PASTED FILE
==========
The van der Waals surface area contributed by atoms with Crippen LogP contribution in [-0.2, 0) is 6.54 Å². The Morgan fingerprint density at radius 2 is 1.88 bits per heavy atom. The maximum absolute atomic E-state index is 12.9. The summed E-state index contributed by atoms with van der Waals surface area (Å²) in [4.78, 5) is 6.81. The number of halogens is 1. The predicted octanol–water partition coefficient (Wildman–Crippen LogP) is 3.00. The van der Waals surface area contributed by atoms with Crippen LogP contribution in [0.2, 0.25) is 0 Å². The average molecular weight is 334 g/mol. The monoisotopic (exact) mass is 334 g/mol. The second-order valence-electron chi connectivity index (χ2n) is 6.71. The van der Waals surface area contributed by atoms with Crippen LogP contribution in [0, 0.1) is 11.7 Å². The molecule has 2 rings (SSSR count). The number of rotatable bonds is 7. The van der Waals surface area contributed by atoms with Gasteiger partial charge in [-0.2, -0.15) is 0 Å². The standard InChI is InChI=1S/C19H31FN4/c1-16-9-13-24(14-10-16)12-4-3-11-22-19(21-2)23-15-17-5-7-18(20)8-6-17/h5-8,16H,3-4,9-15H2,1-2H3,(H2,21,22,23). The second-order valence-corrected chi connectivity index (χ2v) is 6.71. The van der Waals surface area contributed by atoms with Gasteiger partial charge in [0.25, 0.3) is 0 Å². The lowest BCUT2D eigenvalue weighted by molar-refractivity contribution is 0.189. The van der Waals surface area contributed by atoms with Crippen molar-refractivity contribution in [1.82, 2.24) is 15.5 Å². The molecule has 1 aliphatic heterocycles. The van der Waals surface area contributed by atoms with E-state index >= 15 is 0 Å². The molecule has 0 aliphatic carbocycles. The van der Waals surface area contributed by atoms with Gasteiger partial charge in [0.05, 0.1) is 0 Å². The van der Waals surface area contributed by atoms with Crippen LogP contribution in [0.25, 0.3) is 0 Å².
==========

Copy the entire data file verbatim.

The van der Waals surface area contributed by atoms with Crippen LogP contribution in [-0.2, 0) is 6.54 Å². The Morgan fingerprint density at radius 2 is 1.88 bits per heavy atom. The maximum absolute atomic E-state index is 12.9. The summed E-state index contributed by atoms with van der Waals surface area (Å²) in [4.78, 5) is 6.81. The number of halogens is 1. The predicted octanol–water partition coefficient (Wildman–Crippen LogP) is 3.00. The van der Waals surface area contributed by atoms with Crippen LogP contribution in [0.2, 0.25) is 0 Å². The average molecular weight is 334 g/mol. The monoisotopic (exact) mass is 334 g/mol. The second-order valence-electron chi connectivity index (χ2n) is 6.71. The van der Waals surface area contributed by atoms with Crippen LogP contribution in [0, 0.1) is 11.7 Å². The molecule has 2 rings (SSSR count). The number of rotatable bonds is 7. The van der Waals surface area contributed by atoms with Gasteiger partial charge in [-0.2, -0.15) is 0 Å². The standard InChI is InChI=1S/C19H31FN4/c1-16-9-13-24(14-10-16)12-4-3-11-22-19(21-2)23-15-17-5-7-18(20)8-6-17/h5-8,16H,3-4,9-15H2,1-2H3,(H2,21,22,23). The second-order valence-corrected chi connectivity index (χ2v) is 6.71. The van der Waals surface area contributed by atoms with Gasteiger partial charge in [0.25, 0.3) is 0 Å². The lowest BCUT2D eigenvalue weighted by molar-refractivity contribution is 0.189. The van der Waals surface area contributed by atoms with Crippen molar-refractivity contribution in [1.82, 2.24) is 15.5 Å². The molecule has 1 aliphatic heterocycles. The van der Waals surface area contributed by atoms with E-state index >= 15 is 0 Å². The molecule has 0 aliphatic carbocycles. The van der Waals surface area contributed by atoms with Gasteiger partial charge in [0.05, 0.1) is 0 Å². The van der Waals surface area contributed by atoms with Crippen LogP contribution in [0.25, 0.3) is 0 Å².